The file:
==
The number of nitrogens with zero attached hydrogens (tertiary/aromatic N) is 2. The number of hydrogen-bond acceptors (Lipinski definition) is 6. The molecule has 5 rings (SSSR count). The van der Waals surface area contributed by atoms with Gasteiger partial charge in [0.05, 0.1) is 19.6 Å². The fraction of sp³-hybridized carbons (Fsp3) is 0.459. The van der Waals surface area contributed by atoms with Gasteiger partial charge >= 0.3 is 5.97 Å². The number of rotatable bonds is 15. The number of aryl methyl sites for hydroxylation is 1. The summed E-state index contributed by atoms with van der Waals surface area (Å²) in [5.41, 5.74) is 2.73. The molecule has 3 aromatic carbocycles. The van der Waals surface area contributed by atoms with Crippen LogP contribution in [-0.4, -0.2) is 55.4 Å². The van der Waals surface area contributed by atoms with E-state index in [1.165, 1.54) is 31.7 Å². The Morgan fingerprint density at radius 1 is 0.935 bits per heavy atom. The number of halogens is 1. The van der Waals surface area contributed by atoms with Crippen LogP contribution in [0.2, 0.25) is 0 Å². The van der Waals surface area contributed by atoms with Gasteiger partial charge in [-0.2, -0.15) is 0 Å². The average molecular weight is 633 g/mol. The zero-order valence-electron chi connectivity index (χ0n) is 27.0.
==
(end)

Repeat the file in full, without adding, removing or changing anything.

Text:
The number of nitrogens with zero attached hydrogens (tertiary/aromatic N) is 2. The number of hydrogen-bond acceptors (Lipinski definition) is 6. The molecule has 5 rings (SSSR count). The van der Waals surface area contributed by atoms with Gasteiger partial charge in [0.05, 0.1) is 19.6 Å². The fraction of sp³-hybridized carbons (Fsp3) is 0.459. The van der Waals surface area contributed by atoms with Gasteiger partial charge >= 0.3 is 5.97 Å². The number of rotatable bonds is 15. The number of aryl methyl sites for hydroxylation is 1. The summed E-state index contributed by atoms with van der Waals surface area (Å²) in [5.41, 5.74) is 2.73. The molecule has 3 aromatic carbocycles. The van der Waals surface area contributed by atoms with Crippen LogP contribution in [-0.4, -0.2) is 55.4 Å². The van der Waals surface area contributed by atoms with E-state index in [1.165, 1.54) is 31.7 Å². The Morgan fingerprint density at radius 1 is 0.935 bits per heavy atom. The number of halogens is 1. The van der Waals surface area contributed by atoms with Crippen LogP contribution in [0.2, 0.25) is 0 Å². The van der Waals surface area contributed by atoms with Gasteiger partial charge in [-0.2, -0.15) is 0 Å². The average molecular weight is 633 g/mol. The zero-order valence-electron chi connectivity index (χ0n) is 27.0.